Impact of JuicePlus+ on the Health Status of an Overweight Stressed Population
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|ClinicalTrials.gov Identifier: NCT02512107|
Recruitment Status : Unknown
Verified July 2015 by University of Memphis.
Recruitment status was: Recruiting
First Posted : July 30, 2015
Last Update Posted : July 30, 2015
The purpose of this study is to determine if a dried fruit and vegetable supplement (Juice Plus+) can alter the gut microbiome and improve gut permeability and inflammatory levels in an obese, stressed population.
The microbiome and its component genes are long known as critical determinants of the nutritional value of the food we eat. Recently, it has become clear that the composition of this microbiome and its metabolites influences the host immune system, thereby altering host physiology. Both obesity and chronic stress have been shown to have an altered gut microbiome; both these conditions also lead to increased systemic inflammatory molecules that can lead to an increased risk for type 2 diabetes and other diseases caused by chronic inflammation.
Juice Plus+ consumed by an overweight population combined with an eight week exercise regime showed decreased markers of protein/lipid oxidation (ox-LDL), total lipid oxidation (TOS) and lowered systemic concentrations of the inflammatory cytokine, TNF-α. As systemic cytokines are altered by the composition of the gut microbiome, this study proposes to determine if this decrease in inflammation by Juice Plus+ is due to a change in the species composition and metabolism of the microbiome. This question is particularly relevant for populations with high inflammatory loads resulting from excess weight in addition to increased psychological stress.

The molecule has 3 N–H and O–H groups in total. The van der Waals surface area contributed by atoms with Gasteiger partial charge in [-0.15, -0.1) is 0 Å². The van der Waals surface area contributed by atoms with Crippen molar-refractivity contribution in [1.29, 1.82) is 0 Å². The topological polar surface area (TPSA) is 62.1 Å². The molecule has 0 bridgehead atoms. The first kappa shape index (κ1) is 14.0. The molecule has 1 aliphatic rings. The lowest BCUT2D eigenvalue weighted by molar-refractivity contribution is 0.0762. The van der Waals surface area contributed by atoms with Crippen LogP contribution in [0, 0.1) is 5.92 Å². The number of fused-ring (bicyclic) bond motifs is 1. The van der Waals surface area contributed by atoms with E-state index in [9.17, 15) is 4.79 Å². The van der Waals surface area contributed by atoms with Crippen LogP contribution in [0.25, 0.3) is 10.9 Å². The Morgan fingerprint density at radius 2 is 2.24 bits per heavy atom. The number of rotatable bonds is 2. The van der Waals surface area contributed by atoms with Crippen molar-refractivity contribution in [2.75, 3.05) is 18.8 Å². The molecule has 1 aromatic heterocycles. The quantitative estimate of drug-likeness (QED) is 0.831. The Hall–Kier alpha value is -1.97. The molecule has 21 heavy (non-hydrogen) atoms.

The investigators propose to determine 1) how Juice Plus+ consumption alters the microbiome species composition and metabolism, 2) if there is an alteration in intestinal permeability with the consumption of Juice Plus+ and 3) do these alterations coincide with lower systemic markers of inflammation and oxidative stress among individuals who are psychologically stressed and overweight. The investigators will use a randomized, placebo-controlled design with a cohort of overweight, female, critical care health care professionals. Subjects will receive the supplements or placebo for sixteen weeks. At the end of 16 weeks, the cohort receiving the supplement will be randomized to also receive a meal replacement component or follow their normal diet for an additional 4 weeks. Stool and a fasting blood sample will be collected at the beginning of the study (baseline) and 8, 16 and 20 weeks later. At each time point, subjects will also consume a cocktail of glucose, mannitol and lactulose and a second blood draw performed to look at absorption of these molecules.
|Condition or disease||Intervention/treatment||Phase|
|Inflammation||Dietary Supplement: Juice Plus+ Other: Placebo||Not Applicable|
Show Detailed Description
|Study Type :||Interventional (Clinical Trial)|
|Estimated Enrollment :||80 participants|
|Intervention Model:||Parallel Assignment|
|Masking:||Double (Participant, Investigator)|
|Primary Purpose:||Basic Science|
|Official Title:||The Effect of Juice Plus+ on the Microbiome, Intestinal Permeability and Inflammatory Status of Psychologically Stressed Individuals With High Body Mass Indices|
|Study Start Date :||January 2015|
|Estimated Primary Completion Date :||January 2016|
|Estimated Study Completion Date :||May 2016|
Active Comparator: Juice Plus+
Subject will be taking supplement.
Dietary Supplement: Juice Plus+
Dried fruit and vegetable juice capsule.
Placebo Comparator: Placebo
Subjects will be taking the placebo.
- Changes in intestinal microbiome composition induced by a fruit and vegetable supplement using 16S rRNA sequencing analysis [ Time Frame: 1 year ]
- Changes in intestinal permeability by biochemical analysis [ Time Frame: 1 year ]
- Changes in systemic inflammatory molecules by cytokine analysis [ Time Frame: 1 year ]
To learn more about this study, you or your doctor may contact the study research staff using the contact information provided by the sponsor.
Please refer to this study by its ClinicalTrials.gov identifier (NCT number): NCT02512107
|Contact: Marie van der Merwe, PhD||901 678 firstname.lastname@example.org|
|United States, Tennessee|
|The University of Memphis||Recruiting|
|Memphis, Tennessee, United States, 38152|
|Contact: Marie van der Merwe, PhD 901-678-3476 email@example.com|
|Principal Investigator:||Marie van der Merwe, PhD||University of Memphis|